Things can “just” happen, you may have flat tire or other car malfunction, you can get stack in “simple” to pass places, in mud, deep send or river bad, the road can be un-passable, or you may even lose your way in the desert.

It is not about pride, if the road gets too rough for you, turn around!

In the event of an emergency, for un-trained people, staying with your car is probably the most important thing you can do.

Make sure you have a proper map and that you know how to navigate.

Know how to use your gear, change flat tire or how to drive in deep send or mud conditions.

Garmin satellite phone is always good to have with you for emergency and map.

Make sure you have a basic First-Aid kit and that you do know how to use it.

Do not travel cross-country or create new routes. This rule is strictly enforced; violators will receive citations. Driving in washes is not permitted.

In Mojave National Preserve, Groups of more than 7 vehicles or 25+ people require a Special Use Permit.


Important Notice: ATVs and UTVs Not Permitted in Mojave National Preserve at all!



Places to visits and things to do at Mojave National Preserve:

I wrote many separate and detailed blogs on places to visit and things to do in the Preserve.

Two-wheel drive vehicles will not have a problem visiting many of the attractions, campsites, and most locations I stated below, few do need 4x4 high clearance car.


See below links to the specific blog or look at my main blog map for specific location:


Mojave National Preserve – Barstow

Mojave National Preserve – Baker

Mojave Desert – Highway 127 from Death Valley to Baker

Mojave National Preserve – Lava Tube

Mojave National Preserve – Aiken Mine Road (4x4 drive)

Mojave National Preserve – Cow Cove Petroglyphs (4x4 drive)

Mojave National Preserve – Cima Dome & Joshua Tree Forest

Mojave National Preserve – Drive from Cima Rd to Hole-in-the-Wall

Mojave National Preserve – Hole-in-the-Wall

Mojave National Preserve – Drive from Essex Road to Kelso Dunes (4x4 drive)

Mojave National Preserve – Kelso Dunes

Mojave National Preserve – Kelso Depot

Mojave Desert – Amboy CA, historic Route 66



I also wrote a detailed itinerary blog on my latest 2 days trip to Mojave National Preserve; I visit here in January 2022 and enjoy it very much:

Mojave National Preserve – visit planning, 2 days trip itinerary



Mojave Road 4-Wheel Drive Route (did not drove it)

The Mojave Road is an east-west route, roughly 150 miles long, that traverses the desert between the Colorado River and the Mojave River near Wilmington, Los Angeles, CA. Most of the Mojave Road is within the boundaries of the Mojave National Preserve. The road enters the park near Piute Spring on the east side and on Soda Dry Lake near Zzyzx on the west. The road is not regularly maintained, and some sections are rough and sandy; 4 x 4 is recommended. If visitors wish to drive the entire length of the road, usually 3 days are required.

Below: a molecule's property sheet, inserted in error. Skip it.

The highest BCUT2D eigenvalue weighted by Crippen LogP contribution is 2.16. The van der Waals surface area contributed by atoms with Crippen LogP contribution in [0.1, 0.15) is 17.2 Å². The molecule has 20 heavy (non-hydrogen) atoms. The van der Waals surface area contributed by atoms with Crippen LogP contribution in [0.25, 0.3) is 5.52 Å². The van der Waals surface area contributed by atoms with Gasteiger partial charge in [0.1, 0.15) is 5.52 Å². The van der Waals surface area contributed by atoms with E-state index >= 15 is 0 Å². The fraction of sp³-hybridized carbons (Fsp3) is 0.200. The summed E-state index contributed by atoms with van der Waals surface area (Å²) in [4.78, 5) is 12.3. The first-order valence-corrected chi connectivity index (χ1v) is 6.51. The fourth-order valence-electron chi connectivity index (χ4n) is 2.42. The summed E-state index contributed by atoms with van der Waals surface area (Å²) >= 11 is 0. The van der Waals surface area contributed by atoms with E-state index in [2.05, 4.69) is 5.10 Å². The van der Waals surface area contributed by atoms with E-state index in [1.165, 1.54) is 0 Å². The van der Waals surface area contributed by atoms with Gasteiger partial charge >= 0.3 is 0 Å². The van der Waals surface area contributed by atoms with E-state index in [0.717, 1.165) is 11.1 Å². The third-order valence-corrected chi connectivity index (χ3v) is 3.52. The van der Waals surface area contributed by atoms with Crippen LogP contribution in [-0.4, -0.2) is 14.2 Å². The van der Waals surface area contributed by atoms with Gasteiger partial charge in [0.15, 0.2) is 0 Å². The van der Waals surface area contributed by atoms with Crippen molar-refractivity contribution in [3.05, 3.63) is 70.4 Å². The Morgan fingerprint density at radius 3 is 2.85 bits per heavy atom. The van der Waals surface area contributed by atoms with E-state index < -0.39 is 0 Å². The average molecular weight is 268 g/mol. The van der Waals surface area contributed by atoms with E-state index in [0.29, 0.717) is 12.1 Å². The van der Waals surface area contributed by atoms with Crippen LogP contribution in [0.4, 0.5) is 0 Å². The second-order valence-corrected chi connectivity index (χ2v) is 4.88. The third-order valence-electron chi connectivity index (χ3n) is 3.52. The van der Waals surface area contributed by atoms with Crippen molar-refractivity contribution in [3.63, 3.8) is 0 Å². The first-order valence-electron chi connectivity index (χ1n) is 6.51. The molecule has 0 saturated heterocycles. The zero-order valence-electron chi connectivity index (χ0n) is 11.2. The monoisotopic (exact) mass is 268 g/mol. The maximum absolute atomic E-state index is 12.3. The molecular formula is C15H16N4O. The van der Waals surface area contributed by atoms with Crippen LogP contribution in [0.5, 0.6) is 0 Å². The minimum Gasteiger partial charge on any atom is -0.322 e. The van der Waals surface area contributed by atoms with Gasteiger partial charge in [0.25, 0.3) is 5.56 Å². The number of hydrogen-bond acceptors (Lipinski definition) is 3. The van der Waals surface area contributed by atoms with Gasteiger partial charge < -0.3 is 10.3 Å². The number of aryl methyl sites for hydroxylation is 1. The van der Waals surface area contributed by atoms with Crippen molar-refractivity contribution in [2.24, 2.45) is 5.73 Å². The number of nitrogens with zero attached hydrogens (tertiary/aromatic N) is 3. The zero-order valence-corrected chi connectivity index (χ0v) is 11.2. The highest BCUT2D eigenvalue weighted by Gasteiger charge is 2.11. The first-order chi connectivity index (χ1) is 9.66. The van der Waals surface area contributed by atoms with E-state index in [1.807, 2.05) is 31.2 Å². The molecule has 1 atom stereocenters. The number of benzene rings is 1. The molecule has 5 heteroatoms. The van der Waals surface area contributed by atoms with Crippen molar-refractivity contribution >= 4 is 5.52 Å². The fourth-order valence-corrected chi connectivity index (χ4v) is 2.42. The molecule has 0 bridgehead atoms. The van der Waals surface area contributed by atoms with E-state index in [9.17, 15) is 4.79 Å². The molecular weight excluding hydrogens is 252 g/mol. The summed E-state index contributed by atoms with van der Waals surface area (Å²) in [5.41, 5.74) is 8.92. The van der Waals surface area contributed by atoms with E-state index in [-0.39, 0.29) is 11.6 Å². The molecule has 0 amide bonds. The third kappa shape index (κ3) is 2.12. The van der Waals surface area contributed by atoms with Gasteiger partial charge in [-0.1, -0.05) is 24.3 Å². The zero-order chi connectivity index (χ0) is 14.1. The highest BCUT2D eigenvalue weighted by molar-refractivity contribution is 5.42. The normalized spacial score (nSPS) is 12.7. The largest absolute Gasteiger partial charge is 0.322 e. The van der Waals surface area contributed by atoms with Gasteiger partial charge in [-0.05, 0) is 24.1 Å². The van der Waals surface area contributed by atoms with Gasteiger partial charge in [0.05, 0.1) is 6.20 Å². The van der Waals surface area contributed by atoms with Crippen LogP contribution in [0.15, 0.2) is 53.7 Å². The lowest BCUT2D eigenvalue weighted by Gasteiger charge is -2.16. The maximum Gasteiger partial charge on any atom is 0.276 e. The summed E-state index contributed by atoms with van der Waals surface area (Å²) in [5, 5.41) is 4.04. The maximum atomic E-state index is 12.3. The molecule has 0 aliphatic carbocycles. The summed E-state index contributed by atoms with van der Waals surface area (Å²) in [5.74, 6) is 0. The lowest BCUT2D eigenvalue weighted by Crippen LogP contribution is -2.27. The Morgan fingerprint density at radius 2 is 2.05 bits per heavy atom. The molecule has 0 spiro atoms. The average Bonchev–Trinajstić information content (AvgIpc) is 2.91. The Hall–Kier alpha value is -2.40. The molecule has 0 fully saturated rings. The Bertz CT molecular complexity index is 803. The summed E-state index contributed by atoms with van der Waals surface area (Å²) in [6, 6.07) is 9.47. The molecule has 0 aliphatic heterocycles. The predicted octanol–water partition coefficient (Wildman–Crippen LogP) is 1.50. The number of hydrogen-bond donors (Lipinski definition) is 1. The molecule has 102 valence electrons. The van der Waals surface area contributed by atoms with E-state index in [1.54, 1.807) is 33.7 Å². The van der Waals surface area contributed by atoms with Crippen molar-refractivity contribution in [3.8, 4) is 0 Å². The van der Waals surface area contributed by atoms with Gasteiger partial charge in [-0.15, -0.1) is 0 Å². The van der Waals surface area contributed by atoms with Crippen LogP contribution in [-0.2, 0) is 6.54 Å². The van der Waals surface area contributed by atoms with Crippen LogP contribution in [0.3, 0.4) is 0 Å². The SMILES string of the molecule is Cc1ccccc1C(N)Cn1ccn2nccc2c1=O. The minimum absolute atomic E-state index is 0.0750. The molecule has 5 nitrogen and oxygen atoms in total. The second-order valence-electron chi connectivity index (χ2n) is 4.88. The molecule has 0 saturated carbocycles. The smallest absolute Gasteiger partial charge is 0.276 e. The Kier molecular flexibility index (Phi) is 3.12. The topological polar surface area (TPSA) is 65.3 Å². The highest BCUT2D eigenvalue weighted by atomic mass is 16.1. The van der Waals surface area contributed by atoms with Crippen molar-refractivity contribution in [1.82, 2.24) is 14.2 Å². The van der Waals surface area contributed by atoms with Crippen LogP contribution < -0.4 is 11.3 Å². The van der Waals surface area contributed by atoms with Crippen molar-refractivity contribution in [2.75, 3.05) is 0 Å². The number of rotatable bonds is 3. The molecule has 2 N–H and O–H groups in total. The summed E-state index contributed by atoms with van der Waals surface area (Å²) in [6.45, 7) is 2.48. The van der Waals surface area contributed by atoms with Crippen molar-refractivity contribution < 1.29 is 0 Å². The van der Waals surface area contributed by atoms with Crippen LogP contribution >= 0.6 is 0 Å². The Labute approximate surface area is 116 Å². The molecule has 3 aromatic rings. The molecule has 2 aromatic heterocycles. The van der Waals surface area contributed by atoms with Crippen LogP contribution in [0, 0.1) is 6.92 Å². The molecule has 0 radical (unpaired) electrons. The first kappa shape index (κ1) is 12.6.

Additional places I did not visit yet:

Afton Canyon


Zzyzx and Soda Springs:

The last alphabetically ordered entry for all geographic place. Mineral and Heath Spa, now the Desert Studies Center. There’s a surprisingly large pool with a fountain and lots of ducks, some nice facilities, and a view across the dry Soda Lake.


Camp Rock Spring


Fort Piute Trail


Providence Mountains State Recreation Area and Mitchell Caverns:

Located at the north-western end of Essex Road not so far from Hall-in-the-Wall site. I never visit here but from reading online it looks like it worth the time. Make sure to check prior your visit about opening hours and tour reservations at:



Unincorporated community in San Bernardino County, California, is a nearly empty one-time railroad town at the route's high point in the Mojave Desert. 



Unincorporated community in the Ivanpah Valley with a population of about 15 – 20. Located on the northeastern border of Mojave National Preserve, approximately 12 miles southeast of Primm, Nevada. You can find here few options for night accommodations and see the desert art statues.




I hope that you will find this blog informative and that it helps you plan your next Mojave National Preserve adventure.